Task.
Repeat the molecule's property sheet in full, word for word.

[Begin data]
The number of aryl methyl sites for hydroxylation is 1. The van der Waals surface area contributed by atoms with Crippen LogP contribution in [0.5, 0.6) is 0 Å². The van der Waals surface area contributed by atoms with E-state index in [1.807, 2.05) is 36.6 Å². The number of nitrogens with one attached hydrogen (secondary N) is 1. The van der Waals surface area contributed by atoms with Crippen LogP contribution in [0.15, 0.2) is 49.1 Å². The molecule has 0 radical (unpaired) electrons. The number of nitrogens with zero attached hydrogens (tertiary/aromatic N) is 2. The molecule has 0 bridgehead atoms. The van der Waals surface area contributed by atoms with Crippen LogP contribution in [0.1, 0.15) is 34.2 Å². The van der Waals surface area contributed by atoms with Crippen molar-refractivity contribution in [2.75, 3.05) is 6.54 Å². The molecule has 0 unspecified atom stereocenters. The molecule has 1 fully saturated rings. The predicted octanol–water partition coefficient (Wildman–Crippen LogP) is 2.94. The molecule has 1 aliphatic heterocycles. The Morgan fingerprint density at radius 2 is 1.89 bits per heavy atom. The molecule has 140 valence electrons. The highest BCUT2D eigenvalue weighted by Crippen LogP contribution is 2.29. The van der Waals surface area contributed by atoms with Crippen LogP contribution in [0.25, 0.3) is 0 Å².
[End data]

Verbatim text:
The number of aryl methyl sites for hydroxylation is 1. The van der Waals surface area contributed by atoms with Crippen LogP contribution in [0.5, 0.6) is 0 Å². The van der Waals surface area contributed by atoms with E-state index in [1.807, 2.05) is 36.6 Å². The number of nitrogens with one attached hydrogen (secondary N) is 1. The van der Waals surface area contributed by atoms with Crippen LogP contribution in [0.15, 0.2) is 49.1 Å². The molecule has 0 radical (unpaired) electrons. The number of nitrogens with zero attached hydrogens (tertiary/aromatic N) is 2. The molecule has 0 bridgehead atoms. The van der Waals surface area contributed by atoms with Crippen LogP contribution in [0.1, 0.15) is 34.2 Å². The van der Waals surface area contributed by atoms with Crippen molar-refractivity contribution in [2.75, 3.05) is 6.54 Å². The molecule has 0 unspecified atom stereocenters. The molecule has 1 fully saturated rings. The predicted octanol–water partition coefficient (Wildman–Crippen LogP) is 2.94. The molecule has 1 aliphatic heterocycles. The Morgan fingerprint density at radius 2 is 1.89 bits per heavy atom. The molecule has 140 valence electrons. The highest BCUT2D eigenvalue weighted by Crippen LogP contribution is 2.29. The van der Waals surface area contributed by atoms with Crippen LogP contribution in [0.25, 0.3) is 0 Å².